Transgender Michigan

Common Questions
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HIV/AIDS IS a Transgender Issue!

A Question & Answer Sheet published by TransGender Michigan

Q: “How prevalent is HIV/AIDS in the trans community?”
A: Estimated infection rates taken from various transgender communities range from about 14-69%, according to several needs assessments and sexual risk behavior studies.

Q: “What risky behaviors are unique to the trans community?”
A: Risk factors include unsafe injection practices from hormones and silicone and lack of transgender-specific resources and education. 

Q: “What else impacts the prevalence of HIV/AIDS in transgender communities?”
A: According to the Office of the Surgeon General, “Transgender people face stigma and discrimination, which exacerbates their HIV risk.  The stigma of transgender status is associated with lower self-esteem, increased likelihood for substance abuse and survival sex work…, and lessened likelihood for safer sex practices. Social marginalization can result in the denial of educational, employment and housing opportunities.”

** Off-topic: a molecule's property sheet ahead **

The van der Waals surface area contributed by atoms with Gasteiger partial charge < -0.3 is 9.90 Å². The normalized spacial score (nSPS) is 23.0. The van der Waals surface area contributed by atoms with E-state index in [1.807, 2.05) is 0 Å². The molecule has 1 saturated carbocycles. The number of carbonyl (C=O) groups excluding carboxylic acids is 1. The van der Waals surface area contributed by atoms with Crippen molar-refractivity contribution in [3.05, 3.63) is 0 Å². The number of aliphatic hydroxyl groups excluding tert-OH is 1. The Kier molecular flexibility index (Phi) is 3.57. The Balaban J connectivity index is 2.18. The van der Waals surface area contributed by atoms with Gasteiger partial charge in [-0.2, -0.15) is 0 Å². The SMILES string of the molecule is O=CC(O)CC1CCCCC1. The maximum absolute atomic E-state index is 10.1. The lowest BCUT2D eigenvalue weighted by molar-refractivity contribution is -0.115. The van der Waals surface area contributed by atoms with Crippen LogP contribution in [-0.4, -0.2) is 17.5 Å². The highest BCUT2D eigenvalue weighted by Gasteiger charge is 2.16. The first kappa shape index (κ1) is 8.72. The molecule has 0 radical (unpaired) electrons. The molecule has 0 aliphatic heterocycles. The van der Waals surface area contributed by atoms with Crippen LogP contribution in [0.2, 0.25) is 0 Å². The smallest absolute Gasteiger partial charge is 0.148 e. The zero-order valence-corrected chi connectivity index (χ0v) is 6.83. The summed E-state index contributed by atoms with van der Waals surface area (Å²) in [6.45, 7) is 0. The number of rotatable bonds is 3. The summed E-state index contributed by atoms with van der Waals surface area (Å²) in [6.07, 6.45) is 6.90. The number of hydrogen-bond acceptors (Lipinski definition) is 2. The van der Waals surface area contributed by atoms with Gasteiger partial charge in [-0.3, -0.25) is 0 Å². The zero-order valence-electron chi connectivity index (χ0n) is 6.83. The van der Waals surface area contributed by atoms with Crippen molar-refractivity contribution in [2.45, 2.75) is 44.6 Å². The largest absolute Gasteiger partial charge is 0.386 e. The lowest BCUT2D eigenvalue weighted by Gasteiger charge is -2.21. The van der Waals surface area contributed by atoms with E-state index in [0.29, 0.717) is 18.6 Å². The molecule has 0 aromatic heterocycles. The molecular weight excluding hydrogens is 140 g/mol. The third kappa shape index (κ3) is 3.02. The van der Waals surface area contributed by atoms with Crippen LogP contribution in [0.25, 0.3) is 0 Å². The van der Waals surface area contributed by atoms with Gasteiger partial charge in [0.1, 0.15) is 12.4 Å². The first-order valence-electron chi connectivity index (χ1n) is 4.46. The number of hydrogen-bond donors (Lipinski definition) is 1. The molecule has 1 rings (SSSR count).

Q: “If this is such a problem, why haven’t I heard about this before?”
A: According to the Whitman-Walker Clinic in Washington, D.C., “The Centers for Disease Control (CDC) does not separate transgendered people from its Men who have Sex with Men (MSM) category – thus obscuring these alarmingly high rates.”

Q: “What can be done about this?”
A: Service professionals need to be educated about ensuring that their services are inclusive of transgender individuals.  Organizations need to begin to gear programs toward transgender communities. Collection of data on the prevalence of HIV/AIDS in the transgender community needs to be improved so that decision-makers will understand the importance of trans-inclusion and education. Transgender organizations need to ensure that trans people understand risky behaviors and how to protect themselves.  Individuals should assist in these changes by  challenging HIV/AIDS service professionals and organizations to  ensure that their services include the transgender community and by encouraging transgender organizations to educate about the unique  risks of HIV/AIDS transmission in the transgender community.


Sources:
“HIV/AIDS and Transgender People” by Whitman-Walker Clinic
“HIV/AIDS and Transgender Persons” by the US Office of the Surgeon General
“HIV/AIDS and the Transgender Community” by It’s Time, Massachusetts!